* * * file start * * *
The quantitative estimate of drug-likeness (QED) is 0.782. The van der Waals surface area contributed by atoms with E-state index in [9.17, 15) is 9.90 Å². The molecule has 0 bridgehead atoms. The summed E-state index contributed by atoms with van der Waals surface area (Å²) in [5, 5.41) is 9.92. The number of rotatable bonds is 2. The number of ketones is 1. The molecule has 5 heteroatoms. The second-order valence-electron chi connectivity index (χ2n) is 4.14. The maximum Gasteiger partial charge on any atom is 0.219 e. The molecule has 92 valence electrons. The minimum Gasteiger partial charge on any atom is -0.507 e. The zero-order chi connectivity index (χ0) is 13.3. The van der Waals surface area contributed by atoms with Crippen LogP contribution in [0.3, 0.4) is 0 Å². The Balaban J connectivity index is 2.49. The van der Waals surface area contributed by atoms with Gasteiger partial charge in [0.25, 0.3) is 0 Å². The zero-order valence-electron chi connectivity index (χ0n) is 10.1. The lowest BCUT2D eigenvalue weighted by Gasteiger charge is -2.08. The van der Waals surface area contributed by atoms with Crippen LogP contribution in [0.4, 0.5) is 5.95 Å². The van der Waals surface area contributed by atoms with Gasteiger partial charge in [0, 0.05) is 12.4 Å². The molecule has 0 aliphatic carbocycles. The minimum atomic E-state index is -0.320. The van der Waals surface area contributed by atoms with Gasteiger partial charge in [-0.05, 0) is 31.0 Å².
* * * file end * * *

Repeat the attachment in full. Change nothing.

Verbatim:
The quantitative estimate of drug-likeness (QED) is 0.782. The van der Waals surface area contributed by atoms with E-state index in [9.17, 15) is 9.90 Å². The molecule has 0 bridgehead atoms. The summed E-state index contributed by atoms with van der Waals surface area (Å²) in [5, 5.41) is 9.92. The number of rotatable bonds is 2. The number of ketones is 1. The molecule has 5 heteroatoms. The second-order valence-electron chi connectivity index (χ2n) is 4.14. The maximum Gasteiger partial charge on any atom is 0.219 e. The molecule has 92 valence electrons. The minimum Gasteiger partial charge on any atom is -0.507 e. The zero-order chi connectivity index (χ0) is 13.3. The van der Waals surface area contributed by atoms with Crippen LogP contribution in [0.3, 0.4) is 0 Å². The Balaban J connectivity index is 2.49. The van der Waals surface area contributed by atoms with Gasteiger partial charge in [0.25, 0.3) is 0 Å². The zero-order valence-electron chi connectivity index (χ0n) is 10.1. The lowest BCUT2D eigenvalue weighted by Gasteiger charge is -2.08. The van der Waals surface area contributed by atoms with Crippen LogP contribution in [0.4, 0.5) is 5.95 Å². The van der Waals surface area contributed by atoms with Gasteiger partial charge in [0, 0.05) is 12.4 Å². The molecule has 0 aliphatic carbocycles. The minimum atomic E-state index is -0.320. The van der Waals surface area contributed by atoms with Gasteiger partial charge in [-0.05, 0) is 31.0 Å².